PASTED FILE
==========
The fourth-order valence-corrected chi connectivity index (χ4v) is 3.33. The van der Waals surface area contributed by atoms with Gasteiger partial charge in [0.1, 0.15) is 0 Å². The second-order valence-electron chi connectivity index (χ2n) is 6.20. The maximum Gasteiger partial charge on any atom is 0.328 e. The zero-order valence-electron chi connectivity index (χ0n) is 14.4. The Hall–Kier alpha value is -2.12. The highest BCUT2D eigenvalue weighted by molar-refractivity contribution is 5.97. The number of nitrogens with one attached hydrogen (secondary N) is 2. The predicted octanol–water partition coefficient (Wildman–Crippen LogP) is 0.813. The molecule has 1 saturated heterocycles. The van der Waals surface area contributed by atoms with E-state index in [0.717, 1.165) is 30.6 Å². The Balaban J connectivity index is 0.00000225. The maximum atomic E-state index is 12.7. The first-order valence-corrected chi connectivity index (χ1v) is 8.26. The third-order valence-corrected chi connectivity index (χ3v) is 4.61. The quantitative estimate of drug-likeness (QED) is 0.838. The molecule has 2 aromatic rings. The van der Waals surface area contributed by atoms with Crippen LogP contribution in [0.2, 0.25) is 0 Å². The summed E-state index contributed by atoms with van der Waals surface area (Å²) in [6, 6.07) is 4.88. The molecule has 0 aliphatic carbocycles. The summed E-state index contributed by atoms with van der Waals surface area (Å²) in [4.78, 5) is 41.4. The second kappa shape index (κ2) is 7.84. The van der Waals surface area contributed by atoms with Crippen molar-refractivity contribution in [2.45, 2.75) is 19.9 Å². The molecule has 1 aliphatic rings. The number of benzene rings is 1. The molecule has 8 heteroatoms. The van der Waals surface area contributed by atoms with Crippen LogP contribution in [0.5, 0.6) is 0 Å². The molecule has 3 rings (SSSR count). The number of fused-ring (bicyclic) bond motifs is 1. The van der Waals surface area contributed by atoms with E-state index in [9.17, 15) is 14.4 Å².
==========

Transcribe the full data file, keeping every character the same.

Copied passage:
The fourth-order valence-corrected chi connectivity index (χ4v) is 3.33. The van der Waals surface area contributed by atoms with Gasteiger partial charge in [0.1, 0.15) is 0 Å². The second-order valence-electron chi connectivity index (χ2n) is 6.20. The maximum Gasteiger partial charge on any atom is 0.328 e. The zero-order valence-electron chi connectivity index (χ0n) is 14.4. The Hall–Kier alpha value is -2.12. The highest BCUT2D eigenvalue weighted by molar-refractivity contribution is 5.97. The number of nitrogens with one attached hydrogen (secondary N) is 2. The predicted octanol–water partition coefficient (Wildman–Crippen LogP) is 0.813. The molecule has 1 saturated heterocycles. The van der Waals surface area contributed by atoms with E-state index in [0.717, 1.165) is 30.6 Å². The Balaban J connectivity index is 0.00000225. The maximum atomic E-state index is 12.7. The first-order valence-corrected chi connectivity index (χ1v) is 8.26. The third-order valence-corrected chi connectivity index (χ3v) is 4.61. The quantitative estimate of drug-likeness (QED) is 0.838. The molecule has 2 aromatic rings. The van der Waals surface area contributed by atoms with Crippen LogP contribution in [0.2, 0.25) is 0 Å². The summed E-state index contributed by atoms with van der Waals surface area (Å²) in [6, 6.07) is 4.88. The molecule has 0 aliphatic carbocycles. The summed E-state index contributed by atoms with van der Waals surface area (Å²) in [4.78, 5) is 41.4. The second kappa shape index (κ2) is 7.84. The van der Waals surface area contributed by atoms with Crippen molar-refractivity contribution in [2.45, 2.75) is 19.9 Å². The molecule has 1 aliphatic rings. The number of benzene rings is 1. The molecule has 8 heteroatoms. The van der Waals surface area contributed by atoms with Crippen LogP contribution in [0.5, 0.6) is 0 Å². The molecule has 3 rings (SSSR count). The number of fused-ring (bicyclic) bond motifs is 1. The van der Waals surface area contributed by atoms with E-state index in [9.17, 15) is 14.4 Å².